ICAN's Patient Advocacy Representative to the FDA: Raymond McGlamery
Raymond McGlamery is a member of ICAN's National Board of Advisors and is a chronic lymphocytic leukemia patient with experience in cancer clinical trials. Given his involvement and passion about advocacy and expediting clinical trials pipeline for patients with blood cancers (and for patients with solid tumors), ICAN took great pride in nominating Raymond to be an official patient representative at the Food and Drug Administration (FDA). Raymond's posting at the FDA will revolve around drug approval issues or other areas of interest to the FDA's outreach efforts toward cancer patients. Please join us in welcoming the addition of Raymond's blog about his experiences with the FDA and the important work this public agency does in the drug approvals arena.
As time goes by, some things change while many remain the same. It’s hard for me to believe it has been so long since I wrote a piece for ICAN, and frankly it’s a little embarrassing, as they have given me the privilege and the space to expound. There have been many things to discuss over all of this time, but let me begin by reintroducing and outing myself at the same time.
My previous pieces were written under a pseudonym but I can now introduce myself to you with my real name, Raymond McGlamery. I am a cancer survivor, and I was very proud to have been nominated by ICAN three years ago to be a patient representative at the Food and Drug Administration (FDA). Since its founding ICAN has worked with the FDA’s Office of Special Health Initiatives (OSHI) now known as the Office of Health and Constituent Affairs (OHCA) on patient access issues and was very excited to learn about the FDA Patient Representative Program was seeking additional patient rep applicants. The ICAN board and I were thrilled to get the great news that I had been chosen to be a Patient Rep and that I would receive intensive training at the FDA campus before being asked to serve on an FDA drug approval advisory committee.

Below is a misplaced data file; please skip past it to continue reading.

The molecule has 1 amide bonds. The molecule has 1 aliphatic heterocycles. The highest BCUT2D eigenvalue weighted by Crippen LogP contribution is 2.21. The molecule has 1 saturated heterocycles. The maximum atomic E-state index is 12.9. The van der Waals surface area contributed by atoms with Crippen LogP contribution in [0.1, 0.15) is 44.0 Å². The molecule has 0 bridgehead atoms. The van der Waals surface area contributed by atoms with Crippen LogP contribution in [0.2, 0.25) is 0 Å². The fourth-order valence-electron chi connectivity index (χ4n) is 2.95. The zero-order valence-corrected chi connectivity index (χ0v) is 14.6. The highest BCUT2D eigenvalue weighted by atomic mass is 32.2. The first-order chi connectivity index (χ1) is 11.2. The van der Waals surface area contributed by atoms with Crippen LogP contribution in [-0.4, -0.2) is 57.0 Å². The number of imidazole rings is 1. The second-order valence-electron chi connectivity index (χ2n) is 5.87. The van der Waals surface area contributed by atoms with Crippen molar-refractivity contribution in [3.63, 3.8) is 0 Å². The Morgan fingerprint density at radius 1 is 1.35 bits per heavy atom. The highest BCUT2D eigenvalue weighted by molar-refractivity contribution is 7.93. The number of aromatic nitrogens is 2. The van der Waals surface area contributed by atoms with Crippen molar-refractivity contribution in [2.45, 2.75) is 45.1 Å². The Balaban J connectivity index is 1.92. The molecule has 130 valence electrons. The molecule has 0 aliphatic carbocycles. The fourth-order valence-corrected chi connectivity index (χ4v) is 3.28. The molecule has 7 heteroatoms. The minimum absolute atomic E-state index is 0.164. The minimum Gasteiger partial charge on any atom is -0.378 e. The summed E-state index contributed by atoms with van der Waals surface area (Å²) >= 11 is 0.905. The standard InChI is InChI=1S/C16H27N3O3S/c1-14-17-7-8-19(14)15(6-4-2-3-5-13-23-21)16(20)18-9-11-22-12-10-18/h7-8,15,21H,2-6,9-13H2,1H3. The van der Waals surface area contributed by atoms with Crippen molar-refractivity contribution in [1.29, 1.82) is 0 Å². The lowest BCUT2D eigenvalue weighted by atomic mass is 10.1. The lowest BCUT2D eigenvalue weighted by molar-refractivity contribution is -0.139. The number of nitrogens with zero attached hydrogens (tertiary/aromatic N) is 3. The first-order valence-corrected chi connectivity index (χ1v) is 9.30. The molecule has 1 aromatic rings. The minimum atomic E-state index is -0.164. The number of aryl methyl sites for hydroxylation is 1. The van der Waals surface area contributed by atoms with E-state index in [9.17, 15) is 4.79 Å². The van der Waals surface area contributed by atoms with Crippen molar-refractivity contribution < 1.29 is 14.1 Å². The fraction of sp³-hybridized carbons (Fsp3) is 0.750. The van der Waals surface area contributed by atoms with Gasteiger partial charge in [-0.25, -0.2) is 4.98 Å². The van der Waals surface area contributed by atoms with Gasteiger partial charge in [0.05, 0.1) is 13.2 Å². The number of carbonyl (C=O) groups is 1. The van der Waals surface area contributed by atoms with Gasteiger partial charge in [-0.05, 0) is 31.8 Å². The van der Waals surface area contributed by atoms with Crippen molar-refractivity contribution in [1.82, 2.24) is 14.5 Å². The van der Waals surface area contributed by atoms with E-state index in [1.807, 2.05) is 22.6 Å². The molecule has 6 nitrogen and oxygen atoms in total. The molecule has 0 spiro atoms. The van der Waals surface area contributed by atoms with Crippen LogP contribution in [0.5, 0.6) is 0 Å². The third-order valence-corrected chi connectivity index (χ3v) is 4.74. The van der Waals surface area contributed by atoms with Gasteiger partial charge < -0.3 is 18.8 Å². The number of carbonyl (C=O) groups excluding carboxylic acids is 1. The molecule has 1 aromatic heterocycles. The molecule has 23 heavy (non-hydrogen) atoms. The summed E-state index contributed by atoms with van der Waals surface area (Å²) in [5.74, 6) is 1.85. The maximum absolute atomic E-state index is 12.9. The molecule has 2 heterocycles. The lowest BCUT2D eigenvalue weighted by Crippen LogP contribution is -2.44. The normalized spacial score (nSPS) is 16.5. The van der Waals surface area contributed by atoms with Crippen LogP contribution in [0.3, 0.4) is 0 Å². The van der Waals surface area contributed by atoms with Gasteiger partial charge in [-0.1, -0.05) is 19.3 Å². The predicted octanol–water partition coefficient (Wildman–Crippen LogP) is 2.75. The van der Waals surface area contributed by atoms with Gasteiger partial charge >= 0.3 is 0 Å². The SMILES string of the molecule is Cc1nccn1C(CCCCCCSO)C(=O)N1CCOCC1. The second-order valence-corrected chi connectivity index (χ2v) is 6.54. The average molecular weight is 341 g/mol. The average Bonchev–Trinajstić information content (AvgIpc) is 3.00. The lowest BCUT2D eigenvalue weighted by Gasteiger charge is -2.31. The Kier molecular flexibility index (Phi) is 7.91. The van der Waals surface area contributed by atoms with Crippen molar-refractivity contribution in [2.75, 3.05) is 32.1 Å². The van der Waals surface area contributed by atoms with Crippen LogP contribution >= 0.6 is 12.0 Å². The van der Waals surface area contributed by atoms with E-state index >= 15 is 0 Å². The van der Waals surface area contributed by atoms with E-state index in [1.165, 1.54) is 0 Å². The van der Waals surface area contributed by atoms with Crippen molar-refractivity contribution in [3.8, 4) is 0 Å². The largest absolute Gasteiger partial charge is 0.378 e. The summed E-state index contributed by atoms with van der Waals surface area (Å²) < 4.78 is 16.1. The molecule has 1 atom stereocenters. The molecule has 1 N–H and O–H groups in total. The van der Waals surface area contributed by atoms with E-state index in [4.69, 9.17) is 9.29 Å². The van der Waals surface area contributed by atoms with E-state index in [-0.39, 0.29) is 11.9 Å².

When ICAN asked me to write up my experiences as a patient rep, I was afraid if I used my real name it could work against me if I were to be looking for a job, or it could be used against me in a number of other ways. I have since decided to put away my fears and talk openly about my experiences. I know in my heart of hearts that this is absolutely the right thing to do. I have an amazing story about many wonderful people who have helped me get where I am and have supported me in any number of ways. And while this piece is not supposed to be so much about me as it is my experience with the Patient Rep program and the FDA, it is all so tightly intertwined, it would be hard to separate them out.